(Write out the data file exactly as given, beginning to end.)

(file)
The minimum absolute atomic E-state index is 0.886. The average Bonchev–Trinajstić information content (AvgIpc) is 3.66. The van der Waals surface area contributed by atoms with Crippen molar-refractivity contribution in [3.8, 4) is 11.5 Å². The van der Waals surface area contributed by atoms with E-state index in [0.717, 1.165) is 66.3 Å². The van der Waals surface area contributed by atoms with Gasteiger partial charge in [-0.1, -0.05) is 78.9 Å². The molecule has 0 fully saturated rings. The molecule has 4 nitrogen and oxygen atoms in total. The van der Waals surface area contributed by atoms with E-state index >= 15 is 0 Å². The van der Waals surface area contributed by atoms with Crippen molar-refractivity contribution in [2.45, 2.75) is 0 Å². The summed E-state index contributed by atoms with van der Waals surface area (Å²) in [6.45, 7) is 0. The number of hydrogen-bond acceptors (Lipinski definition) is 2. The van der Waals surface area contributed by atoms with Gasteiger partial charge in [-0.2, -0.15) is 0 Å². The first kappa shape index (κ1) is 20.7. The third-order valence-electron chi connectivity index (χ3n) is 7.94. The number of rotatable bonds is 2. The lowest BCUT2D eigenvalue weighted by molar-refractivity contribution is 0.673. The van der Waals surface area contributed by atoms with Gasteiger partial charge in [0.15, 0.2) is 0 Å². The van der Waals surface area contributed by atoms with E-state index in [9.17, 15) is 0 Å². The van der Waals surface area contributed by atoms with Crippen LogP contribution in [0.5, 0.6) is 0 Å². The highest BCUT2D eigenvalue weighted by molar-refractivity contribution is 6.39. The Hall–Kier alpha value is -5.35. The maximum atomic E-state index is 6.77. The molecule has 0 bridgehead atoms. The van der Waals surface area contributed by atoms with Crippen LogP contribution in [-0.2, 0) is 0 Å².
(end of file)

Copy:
The minimum absolute atomic E-state index is 0.886. The average Bonchev–Trinajstić information content (AvgIpc) is 3.66. The van der Waals surface area contributed by atoms with Crippen molar-refractivity contribution in [3.8, 4) is 11.5 Å². The van der Waals surface area contributed by atoms with E-state index in [0.717, 1.165) is 66.3 Å². The van der Waals surface area contributed by atoms with Gasteiger partial charge in [-0.1, -0.05) is 78.9 Å². The molecule has 0 fully saturated rings. The molecule has 4 nitrogen and oxygen atoms in total. The van der Waals surface area contributed by atoms with E-state index >= 15 is 0 Å². The van der Waals surface area contributed by atoms with Crippen molar-refractivity contribution in [2.45, 2.75) is 0 Å². The summed E-state index contributed by atoms with van der Waals surface area (Å²) in [6.45, 7) is 0. The number of hydrogen-bond acceptors (Lipinski definition) is 2. The van der Waals surface area contributed by atoms with Gasteiger partial charge in [-0.2, -0.15) is 0 Å². The first kappa shape index (κ1) is 20.7. The third-order valence-electron chi connectivity index (χ3n) is 7.94. The number of rotatable bonds is 2. The lowest BCUT2D eigenvalue weighted by molar-refractivity contribution is 0.673. The van der Waals surface area contributed by atoms with Gasteiger partial charge in [0.15, 0.2) is 0 Å². The van der Waals surface area contributed by atoms with E-state index in [9.17, 15) is 0 Å². The van der Waals surface area contributed by atoms with Crippen LogP contribution in [0.5, 0.6) is 0 Å². The highest BCUT2D eigenvalue weighted by molar-refractivity contribution is 6.39. The Hall–Kier alpha value is -5.35. The maximum atomic E-state index is 6.77. The molecule has 0 bridgehead atoms. The van der Waals surface area contributed by atoms with Crippen LogP contribution in [-0.2, 0) is 0 Å².